Contributing to skrub#

First off, thanks for taking the time to contribute!

The following is a set of guidelines for contributing to skrub.

I just have a question#

We use GitHub Discussions for general chat and Q&As. Check it out!

What should I know before I get started?#

To understand in more depth the incentives behind skrub, read our vision statement. Also, if scientific literature doesn’t scare you, we greatly encourage you to read the two following papers:

How can I contribute?#

Reporting bugs#

Using the library is the best way to discover new bugs and limitations.

If you find one, please check whether a similar issue already exists.

  • If so…

    • Issue is still open: leave a 👍 on the original message to let us know there are several users affected by this issue.

    • Issue has been closed:

      • By a merged pull request (1) update your skrub version, or (2) the fix has not been released yet.

      • Without pull request, there might be a wontfix label, and/or a reason at the bottom of the conversation.

  • Otherwise, file a new issue.

How do I submit a bug report?#

To solve your issue, first explain the problem and include additional details to help maintainers easily reproduce the problem:

  • Use a clear and descriptive title which identifies the problem.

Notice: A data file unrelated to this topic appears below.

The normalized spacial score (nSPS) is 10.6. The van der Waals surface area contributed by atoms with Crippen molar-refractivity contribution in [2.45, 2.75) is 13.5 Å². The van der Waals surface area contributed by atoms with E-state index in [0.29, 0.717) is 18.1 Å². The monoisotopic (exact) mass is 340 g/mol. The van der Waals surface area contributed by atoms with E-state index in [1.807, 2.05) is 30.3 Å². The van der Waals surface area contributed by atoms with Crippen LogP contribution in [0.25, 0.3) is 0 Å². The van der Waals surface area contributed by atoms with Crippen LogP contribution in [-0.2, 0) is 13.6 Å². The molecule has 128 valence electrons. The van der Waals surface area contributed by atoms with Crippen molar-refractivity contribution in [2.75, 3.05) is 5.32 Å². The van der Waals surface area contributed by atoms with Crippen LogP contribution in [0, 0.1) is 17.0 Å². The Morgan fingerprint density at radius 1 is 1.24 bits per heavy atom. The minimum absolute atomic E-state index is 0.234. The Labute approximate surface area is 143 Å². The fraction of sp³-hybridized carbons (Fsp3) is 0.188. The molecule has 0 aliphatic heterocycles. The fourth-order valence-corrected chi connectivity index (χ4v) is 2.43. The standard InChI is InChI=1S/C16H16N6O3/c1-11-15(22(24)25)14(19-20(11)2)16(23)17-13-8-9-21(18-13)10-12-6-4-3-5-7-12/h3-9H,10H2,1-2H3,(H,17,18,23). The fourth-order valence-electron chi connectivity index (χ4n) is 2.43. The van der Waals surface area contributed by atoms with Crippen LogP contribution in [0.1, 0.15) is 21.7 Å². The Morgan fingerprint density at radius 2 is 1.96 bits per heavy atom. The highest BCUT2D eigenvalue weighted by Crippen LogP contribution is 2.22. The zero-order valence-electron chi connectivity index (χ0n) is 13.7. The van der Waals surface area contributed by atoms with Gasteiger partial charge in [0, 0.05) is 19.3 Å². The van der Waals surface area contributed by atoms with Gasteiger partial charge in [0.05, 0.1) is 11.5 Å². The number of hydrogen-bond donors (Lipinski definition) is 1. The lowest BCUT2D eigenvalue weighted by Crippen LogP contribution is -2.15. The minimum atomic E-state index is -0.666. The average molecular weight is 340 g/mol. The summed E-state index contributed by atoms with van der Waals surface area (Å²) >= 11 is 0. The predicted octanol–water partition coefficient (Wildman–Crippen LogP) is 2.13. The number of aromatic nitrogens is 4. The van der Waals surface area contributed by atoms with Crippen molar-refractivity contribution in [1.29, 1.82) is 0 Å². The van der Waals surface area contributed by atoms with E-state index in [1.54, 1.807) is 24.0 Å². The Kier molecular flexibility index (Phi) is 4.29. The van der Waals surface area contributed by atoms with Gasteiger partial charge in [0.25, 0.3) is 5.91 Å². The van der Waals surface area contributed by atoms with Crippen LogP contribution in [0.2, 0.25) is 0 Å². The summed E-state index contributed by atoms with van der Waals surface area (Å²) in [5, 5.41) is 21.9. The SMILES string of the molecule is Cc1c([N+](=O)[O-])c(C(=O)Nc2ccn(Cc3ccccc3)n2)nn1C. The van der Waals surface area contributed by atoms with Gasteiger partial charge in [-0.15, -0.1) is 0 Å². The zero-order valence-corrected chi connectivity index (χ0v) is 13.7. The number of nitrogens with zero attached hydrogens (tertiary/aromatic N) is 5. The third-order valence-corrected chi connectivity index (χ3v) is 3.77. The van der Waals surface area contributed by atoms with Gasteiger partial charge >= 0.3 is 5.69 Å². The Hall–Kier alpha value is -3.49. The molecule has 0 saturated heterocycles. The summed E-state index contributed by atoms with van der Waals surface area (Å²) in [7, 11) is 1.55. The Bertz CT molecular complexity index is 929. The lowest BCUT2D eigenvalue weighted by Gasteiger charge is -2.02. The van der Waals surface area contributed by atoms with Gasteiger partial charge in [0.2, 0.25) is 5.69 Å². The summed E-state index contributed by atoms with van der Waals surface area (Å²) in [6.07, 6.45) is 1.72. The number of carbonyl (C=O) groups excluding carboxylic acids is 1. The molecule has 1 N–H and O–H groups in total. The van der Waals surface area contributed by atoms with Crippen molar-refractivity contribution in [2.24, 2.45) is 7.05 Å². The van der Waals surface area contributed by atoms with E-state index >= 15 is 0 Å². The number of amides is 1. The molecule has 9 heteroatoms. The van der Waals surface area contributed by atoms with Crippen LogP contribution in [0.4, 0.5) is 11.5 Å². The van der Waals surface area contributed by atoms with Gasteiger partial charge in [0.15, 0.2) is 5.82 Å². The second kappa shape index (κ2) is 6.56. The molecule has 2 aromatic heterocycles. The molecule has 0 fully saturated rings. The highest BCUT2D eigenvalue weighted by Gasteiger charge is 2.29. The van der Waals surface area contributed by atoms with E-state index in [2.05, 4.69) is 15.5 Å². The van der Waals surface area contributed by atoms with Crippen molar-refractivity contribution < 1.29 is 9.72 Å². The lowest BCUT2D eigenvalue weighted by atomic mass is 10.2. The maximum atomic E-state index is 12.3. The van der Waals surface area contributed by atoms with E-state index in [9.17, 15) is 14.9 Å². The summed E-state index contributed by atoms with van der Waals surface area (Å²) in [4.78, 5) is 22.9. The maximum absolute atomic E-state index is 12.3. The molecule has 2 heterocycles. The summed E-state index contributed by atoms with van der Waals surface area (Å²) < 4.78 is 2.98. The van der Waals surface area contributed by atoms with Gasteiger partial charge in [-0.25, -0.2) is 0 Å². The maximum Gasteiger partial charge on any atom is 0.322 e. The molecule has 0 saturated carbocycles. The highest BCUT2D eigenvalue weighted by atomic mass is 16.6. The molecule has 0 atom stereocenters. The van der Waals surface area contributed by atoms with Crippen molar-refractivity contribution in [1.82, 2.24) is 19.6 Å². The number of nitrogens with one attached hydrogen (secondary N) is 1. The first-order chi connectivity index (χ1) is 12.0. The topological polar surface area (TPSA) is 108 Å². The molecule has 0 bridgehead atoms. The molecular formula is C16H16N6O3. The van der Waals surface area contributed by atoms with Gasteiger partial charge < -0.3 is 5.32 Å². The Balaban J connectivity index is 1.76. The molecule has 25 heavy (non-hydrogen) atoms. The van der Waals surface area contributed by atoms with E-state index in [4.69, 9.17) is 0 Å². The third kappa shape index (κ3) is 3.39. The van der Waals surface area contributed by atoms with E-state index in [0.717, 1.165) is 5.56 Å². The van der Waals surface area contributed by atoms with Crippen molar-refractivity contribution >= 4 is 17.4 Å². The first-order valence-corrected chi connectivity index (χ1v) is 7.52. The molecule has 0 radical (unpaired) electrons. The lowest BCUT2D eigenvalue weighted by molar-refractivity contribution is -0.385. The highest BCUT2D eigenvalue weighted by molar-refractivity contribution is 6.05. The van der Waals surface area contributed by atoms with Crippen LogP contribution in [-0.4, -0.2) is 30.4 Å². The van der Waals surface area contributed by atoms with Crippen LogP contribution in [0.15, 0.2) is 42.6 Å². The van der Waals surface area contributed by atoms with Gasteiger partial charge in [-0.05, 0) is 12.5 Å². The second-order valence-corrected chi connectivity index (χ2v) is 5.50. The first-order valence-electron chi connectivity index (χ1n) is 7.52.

• Describe the result you expected.

  • Add additional details to your description problem such as situations where the bug should have appeared but didn’t.

  • Include a snippet of code that reproduces the error, if any, as it allows maintainers to reproduce it in a matter of seconds!

  • Specify versions of Python, skrub, and other dependencies which might be linked to the issue (e.g., scikit-learn, numpy, pandas, etc.).

Suggesting enhancements#

This section will guide you through submitting a new enhancement for skrub, whether it is a small fix or a new feature.

First, you should check whether the feature has not already been proposed or implemented.

If not, before writing any code, submit a new issue proposing the change.

How do I submit an enhancement proposal?#

  • Use a clear and descriptive title.

  • Provide a quick explanation of the goal of this enhancement.

  • Provide a step-by-step description of the suggested enhancement with as many details as possible.